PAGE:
The main obstacles for cancer treatment are tumor relapse and metastasis. Several studies have suggested these may involve with a rare subset of cancer cells within tumors, the so-called cancer stem cell (CSC) or tumor initiating cell (TIC) [1]. CSCs hold stem cell properties including self-renewal and differentiation [1]. In addition, CSCs are refractory to radiotherapy and chemotherapy and cause relapse even after therapy [2]. Investigating CSCs may provide new treatment avenues and monitoring pathways during cancer progression. Three major approaches, namely side population selection, tumor sphere formation and specific surface marker screening have been used to isolate CSCs in several kinds of tumors [3]. The CSC surface markers also offer a crucial avenue to identify and develop drugs specifically targeting CSCs [3].

Researchers have attempted to isolate nasopharyngeal carcinoma (NPC) CSCs through side population, and specific biomarkers, such as CD44, and CD24 [47]. The CD44 is a polymorphic glycoprotein belonging to the family with different glycosylation and alternative splicing forms. It functions as a leukocyte homing receptor and involves in cell adhesion and migration [8]. Standard isoform of CD44 is expressed almost ubiquitously, while splice variants are only expressed in some epithelia and carcinomas. Interaction of CD44 with its ligand, hyaluronan, will promote tumor growth, strengthen the extravasation and lead to metastasis [9]. Besides, hyaluronan-CD44 interaction was found to enhance the translocation and transcription of the epithelial-mesenchymal transition (EMT) regulator Twist [10]. Emerging evidences have indicated that CD44 is a poorer prognostic indicator in several carcinomas. Notably, CD44+ cells also exhibit CSC features in head and neck cancers, including NPC [5, 11]. Suppression of the CD44 expression reduced the malignant activities of NPC cell lines [12]. Additionally, CD24 is a highly glycosylated mucin-like antigen on the cell surface. It functions as a B cell marker and involves in the development of B cells and neurogenesis [13]. A high expression level of CD24 has been associated with advanced gastric adenocarcinoma, pancreatic adenocarcinoma, and ovarian carcinoma [1416]. The emerging evidences depicted that CD24 contributes to some stemness features. CD24 is considered as a CSC surface marker of NPC, pancreatic, and liver tumors [6, 17, 18]. It is particularly worth mentioning that CD24 has been found to be a functional marker to regulate tumor initiation and self-renewal by signal transducer and activator of transcription 3 (STAT3)-mediated Nanog regulation in liver cancer [18].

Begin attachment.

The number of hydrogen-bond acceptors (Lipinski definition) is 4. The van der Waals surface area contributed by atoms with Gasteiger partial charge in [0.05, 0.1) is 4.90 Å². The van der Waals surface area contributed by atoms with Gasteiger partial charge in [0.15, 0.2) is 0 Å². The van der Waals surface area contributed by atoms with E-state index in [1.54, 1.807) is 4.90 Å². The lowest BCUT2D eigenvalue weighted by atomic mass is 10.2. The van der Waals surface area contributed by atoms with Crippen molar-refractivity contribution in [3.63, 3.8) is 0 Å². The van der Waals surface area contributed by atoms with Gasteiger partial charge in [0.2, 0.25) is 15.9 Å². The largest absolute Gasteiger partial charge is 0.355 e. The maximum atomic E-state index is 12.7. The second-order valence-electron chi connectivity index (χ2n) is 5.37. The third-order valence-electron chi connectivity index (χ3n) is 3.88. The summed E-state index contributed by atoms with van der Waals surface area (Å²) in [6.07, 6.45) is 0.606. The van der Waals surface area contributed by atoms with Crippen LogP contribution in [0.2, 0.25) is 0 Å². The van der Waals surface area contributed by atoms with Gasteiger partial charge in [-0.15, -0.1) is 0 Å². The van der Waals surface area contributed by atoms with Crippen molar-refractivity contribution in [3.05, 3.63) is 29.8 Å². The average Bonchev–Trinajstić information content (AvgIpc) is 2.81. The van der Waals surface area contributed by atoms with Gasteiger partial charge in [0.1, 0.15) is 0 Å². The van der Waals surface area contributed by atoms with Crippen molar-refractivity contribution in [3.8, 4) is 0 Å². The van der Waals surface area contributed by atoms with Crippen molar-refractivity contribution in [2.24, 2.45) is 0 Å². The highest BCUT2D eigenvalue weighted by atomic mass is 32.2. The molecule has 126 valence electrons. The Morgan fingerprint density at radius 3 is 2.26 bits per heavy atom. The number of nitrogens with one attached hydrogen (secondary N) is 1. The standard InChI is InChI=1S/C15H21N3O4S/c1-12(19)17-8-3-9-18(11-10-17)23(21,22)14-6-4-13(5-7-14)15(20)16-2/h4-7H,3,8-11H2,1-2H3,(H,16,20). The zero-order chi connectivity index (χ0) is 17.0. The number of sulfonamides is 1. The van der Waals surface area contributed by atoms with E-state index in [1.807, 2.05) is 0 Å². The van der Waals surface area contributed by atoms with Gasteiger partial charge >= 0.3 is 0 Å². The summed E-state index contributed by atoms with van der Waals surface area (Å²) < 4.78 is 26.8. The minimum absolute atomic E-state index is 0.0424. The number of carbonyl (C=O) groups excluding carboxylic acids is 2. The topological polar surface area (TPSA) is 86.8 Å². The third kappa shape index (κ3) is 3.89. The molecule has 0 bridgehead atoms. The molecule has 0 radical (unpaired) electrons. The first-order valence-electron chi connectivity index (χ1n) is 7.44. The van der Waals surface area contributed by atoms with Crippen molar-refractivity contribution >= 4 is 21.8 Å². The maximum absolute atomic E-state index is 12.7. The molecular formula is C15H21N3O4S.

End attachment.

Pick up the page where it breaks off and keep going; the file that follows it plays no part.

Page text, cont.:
Epstein-Barr virus (EBV) is closely linked to NPC generation and progression. EBV latent membrane proteins LMP1, LMP2, have also been related to NPC cancer progenitor cells (CPCs) or CSCs [1921]. However, Kondo et al. reported that LMP1 induced CPCs, but not CSCs in NPC [19]. They found LMP1 would generate NPCs with CD44high/CD24low pattern and EMT changes. These CD44high/CD24low NPCs manifested reduced expression of stemness genes including Nanog, Oct4, Sox2, and Nestin. In addition, these CD44high/CD24low NPCs induced by LMP1 did not possess higher percentage of side population cells compared with non-LMP1 infected NPCs [19]. The role of EBV and its relationship with NPC CSC biomarkers, such as CD44 and CD24, need further investigation.